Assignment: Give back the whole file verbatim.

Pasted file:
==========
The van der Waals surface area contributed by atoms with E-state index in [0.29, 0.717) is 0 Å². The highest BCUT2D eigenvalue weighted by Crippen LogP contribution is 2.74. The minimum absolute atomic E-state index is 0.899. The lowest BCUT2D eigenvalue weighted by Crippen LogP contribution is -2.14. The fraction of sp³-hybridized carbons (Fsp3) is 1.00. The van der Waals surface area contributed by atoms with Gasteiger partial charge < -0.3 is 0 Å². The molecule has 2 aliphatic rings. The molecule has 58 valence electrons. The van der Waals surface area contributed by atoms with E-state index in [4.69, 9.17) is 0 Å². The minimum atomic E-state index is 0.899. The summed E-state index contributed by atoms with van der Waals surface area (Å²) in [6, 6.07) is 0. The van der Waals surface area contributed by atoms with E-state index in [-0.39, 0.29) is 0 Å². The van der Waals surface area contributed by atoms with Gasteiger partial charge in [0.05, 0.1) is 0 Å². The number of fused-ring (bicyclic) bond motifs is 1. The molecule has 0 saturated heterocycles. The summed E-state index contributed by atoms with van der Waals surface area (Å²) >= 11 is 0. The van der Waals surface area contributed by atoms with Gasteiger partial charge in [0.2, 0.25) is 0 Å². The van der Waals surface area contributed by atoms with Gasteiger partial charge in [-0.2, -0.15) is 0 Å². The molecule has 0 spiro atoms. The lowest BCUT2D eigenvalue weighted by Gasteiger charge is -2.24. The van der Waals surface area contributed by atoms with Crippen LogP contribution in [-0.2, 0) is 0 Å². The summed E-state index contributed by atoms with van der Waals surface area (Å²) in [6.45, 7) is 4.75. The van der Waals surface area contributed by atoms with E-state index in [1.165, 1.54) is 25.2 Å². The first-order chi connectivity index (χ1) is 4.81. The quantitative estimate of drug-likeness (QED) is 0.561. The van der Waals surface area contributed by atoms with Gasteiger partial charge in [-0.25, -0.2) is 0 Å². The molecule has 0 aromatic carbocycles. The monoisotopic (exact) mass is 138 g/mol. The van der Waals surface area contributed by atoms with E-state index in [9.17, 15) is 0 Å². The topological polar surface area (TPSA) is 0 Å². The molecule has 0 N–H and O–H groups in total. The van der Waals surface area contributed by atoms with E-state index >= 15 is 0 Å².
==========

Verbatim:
The van der Waals surface area contributed by atoms with E-state index in [0.29, 0.717) is 0 Å². The highest BCUT2D eigenvalue weighted by Crippen LogP contribution is 2.74. The minimum absolute atomic E-state index is 0.899. The lowest BCUT2D eigenvalue weighted by Crippen LogP contribution is -2.14. The fraction of sp³-hybridized carbons (Fsp3) is 1.00. The van der Waals surface area contributed by atoms with Gasteiger partial charge < -0.3 is 0 Å². The molecule has 2 aliphatic rings. The molecule has 58 valence electrons. The van der Waals surface area contributed by atoms with E-state index in [4.69, 9.17) is 0 Å². The minimum atomic E-state index is 0.899. The summed E-state index contributed by atoms with van der Waals surface area (Å²) in [6, 6.07) is 0. The van der Waals surface area contributed by atoms with E-state index in [-0.39, 0.29) is 0 Å². The van der Waals surface area contributed by atoms with Gasteiger partial charge in [0.05, 0.1) is 0 Å². The number of fused-ring (bicyclic) bond motifs is 1. The molecule has 0 saturated heterocycles. The summed E-state index contributed by atoms with van der Waals surface area (Å²) >= 11 is 0. The van der Waals surface area contributed by atoms with Gasteiger partial charge in [0.2, 0.25) is 0 Å². The van der Waals surface area contributed by atoms with Gasteiger partial charge in [-0.2, -0.15) is 0 Å². The molecule has 0 spiro atoms. The lowest BCUT2D eigenvalue weighted by Gasteiger charge is -2.24. The van der Waals surface area contributed by atoms with Crippen LogP contribution in [-0.2, 0) is 0 Å². The summed E-state index contributed by atoms with van der Waals surface area (Å²) in [6.45, 7) is 4.75. The van der Waals surface area contributed by atoms with E-state index in [1.165, 1.54) is 25.2 Å². The first-order chi connectivity index (χ1) is 4.81. The quantitative estimate of drug-likeness (QED) is 0.561. The van der Waals surface area contributed by atoms with Gasteiger partial charge in [-0.25, -0.2) is 0 Å². The molecule has 0 aromatic carbocycles. The monoisotopic (exact) mass is 138 g/mol. The van der Waals surface area contributed by atoms with E-state index in [9.17, 15) is 0 Å². The topological polar surface area (TPSA) is 0 Å². The molecule has 0 N–H and O–H groups in total. The van der Waals surface area contributed by atoms with E-state index >= 15 is 0 Å².